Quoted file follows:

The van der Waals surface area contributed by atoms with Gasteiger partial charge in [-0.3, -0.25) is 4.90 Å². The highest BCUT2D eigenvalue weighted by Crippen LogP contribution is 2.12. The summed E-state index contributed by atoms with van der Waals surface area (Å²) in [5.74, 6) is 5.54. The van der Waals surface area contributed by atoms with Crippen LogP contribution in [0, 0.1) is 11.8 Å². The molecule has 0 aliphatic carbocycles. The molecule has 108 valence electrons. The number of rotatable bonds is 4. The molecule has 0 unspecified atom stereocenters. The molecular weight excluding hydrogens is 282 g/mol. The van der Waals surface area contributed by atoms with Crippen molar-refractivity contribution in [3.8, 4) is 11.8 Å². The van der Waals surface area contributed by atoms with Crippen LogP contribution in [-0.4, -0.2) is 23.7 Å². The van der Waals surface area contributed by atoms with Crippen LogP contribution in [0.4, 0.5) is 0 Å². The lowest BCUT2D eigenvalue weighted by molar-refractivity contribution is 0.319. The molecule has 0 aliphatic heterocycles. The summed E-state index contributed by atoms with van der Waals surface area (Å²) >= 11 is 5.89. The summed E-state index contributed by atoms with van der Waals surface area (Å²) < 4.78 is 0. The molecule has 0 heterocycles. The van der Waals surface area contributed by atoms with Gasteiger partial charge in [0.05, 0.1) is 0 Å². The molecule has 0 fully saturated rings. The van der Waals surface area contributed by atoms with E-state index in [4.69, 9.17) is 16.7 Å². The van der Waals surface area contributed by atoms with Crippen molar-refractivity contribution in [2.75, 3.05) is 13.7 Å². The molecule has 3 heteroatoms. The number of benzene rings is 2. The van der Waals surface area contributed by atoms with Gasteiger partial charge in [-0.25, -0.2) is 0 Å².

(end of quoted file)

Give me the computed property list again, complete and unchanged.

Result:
The van der Waals surface area contributed by atoms with Gasteiger partial charge in [-0.3, -0.25) is 4.90 Å². The highest BCUT2D eigenvalue weighted by Crippen LogP contribution is 2.12. The summed E-state index contributed by atoms with van der Waals surface area (Å²) in [5.74, 6) is 5.54. The van der Waals surface area contributed by atoms with Crippen LogP contribution in [0, 0.1) is 11.8 Å². The molecule has 0 aliphatic carbocycles. The molecule has 108 valence electrons. The number of rotatable bonds is 4. The molecule has 0 unspecified atom stereocenters. The molecular weight excluding hydrogens is 282 g/mol. The van der Waals surface area contributed by atoms with Crippen molar-refractivity contribution in [3.8, 4) is 11.8 Å². The van der Waals surface area contributed by atoms with Crippen LogP contribution in [-0.4, -0.2) is 23.7 Å². The van der Waals surface area contributed by atoms with Crippen LogP contribution in [0.4, 0.5) is 0 Å². The lowest BCUT2D eigenvalue weighted by molar-refractivity contribution is 0.319. The molecule has 0 aliphatic heterocycles. The summed E-state index contributed by atoms with van der Waals surface area (Å²) >= 11 is 5.89. The summed E-state index contributed by atoms with van der Waals surface area (Å²) < 4.78 is 0. The molecule has 0 heterocycles. The van der Waals surface area contributed by atoms with Gasteiger partial charge in [0.05, 0.1) is 0 Å². The molecule has 0 fully saturated rings. The van der Waals surface area contributed by atoms with E-state index in [4.69, 9.17) is 16.7 Å². The van der Waals surface area contributed by atoms with Crippen molar-refractivity contribution in [2.75, 3.05) is 13.7 Å². The molecule has 3 heteroatoms. The number of benzene rings is 2. The van der Waals surface area contributed by atoms with Gasteiger partial charge in [-0.25, -0.2) is 0 Å².